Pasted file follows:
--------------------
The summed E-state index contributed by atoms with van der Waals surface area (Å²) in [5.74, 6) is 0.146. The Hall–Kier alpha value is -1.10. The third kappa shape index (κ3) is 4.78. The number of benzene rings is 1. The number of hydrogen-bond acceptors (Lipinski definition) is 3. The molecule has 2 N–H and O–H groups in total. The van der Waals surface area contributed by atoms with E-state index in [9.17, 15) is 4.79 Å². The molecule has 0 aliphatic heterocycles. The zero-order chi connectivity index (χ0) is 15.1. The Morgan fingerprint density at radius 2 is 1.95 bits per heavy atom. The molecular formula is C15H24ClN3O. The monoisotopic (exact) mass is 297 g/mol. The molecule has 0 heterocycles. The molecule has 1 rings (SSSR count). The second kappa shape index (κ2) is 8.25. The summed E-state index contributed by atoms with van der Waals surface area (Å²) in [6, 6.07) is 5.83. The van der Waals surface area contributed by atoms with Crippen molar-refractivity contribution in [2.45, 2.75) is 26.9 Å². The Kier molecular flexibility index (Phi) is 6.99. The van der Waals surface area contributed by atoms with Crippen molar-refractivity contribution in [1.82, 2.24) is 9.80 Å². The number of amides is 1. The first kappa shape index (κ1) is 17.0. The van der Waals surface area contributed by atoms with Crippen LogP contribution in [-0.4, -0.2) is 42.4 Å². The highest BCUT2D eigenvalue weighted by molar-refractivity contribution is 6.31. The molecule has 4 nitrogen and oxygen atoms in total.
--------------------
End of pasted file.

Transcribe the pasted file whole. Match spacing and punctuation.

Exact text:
The summed E-state index contributed by atoms with van der Waals surface area (Å²) in [5.74, 6) is 0.146. The Hall–Kier alpha value is -1.10. The third kappa shape index (κ3) is 4.78. The number of benzene rings is 1. The number of hydrogen-bond acceptors (Lipinski definition) is 3. The molecule has 2 N–H and O–H groups in total. The van der Waals surface area contributed by atoms with E-state index in [9.17, 15) is 4.79 Å². The molecule has 0 aliphatic heterocycles. The zero-order chi connectivity index (χ0) is 15.1. The Morgan fingerprint density at radius 2 is 1.95 bits per heavy atom. The molecular formula is C15H24ClN3O. The monoisotopic (exact) mass is 297 g/mol. The molecule has 0 heterocycles. The molecule has 1 rings (SSSR count). The second kappa shape index (κ2) is 8.25. The summed E-state index contributed by atoms with van der Waals surface area (Å²) in [6, 6.07) is 5.83. The van der Waals surface area contributed by atoms with Crippen molar-refractivity contribution in [2.45, 2.75) is 26.9 Å². The Kier molecular flexibility index (Phi) is 6.99. The van der Waals surface area contributed by atoms with Crippen molar-refractivity contribution in [1.82, 2.24) is 9.80 Å². The number of amides is 1. The first kappa shape index (κ1) is 17.0. The van der Waals surface area contributed by atoms with Crippen LogP contribution in [-0.4, -0.2) is 42.4 Å². The highest BCUT2D eigenvalue weighted by molar-refractivity contribution is 6.31. The molecule has 4 nitrogen and oxygen atoms in total.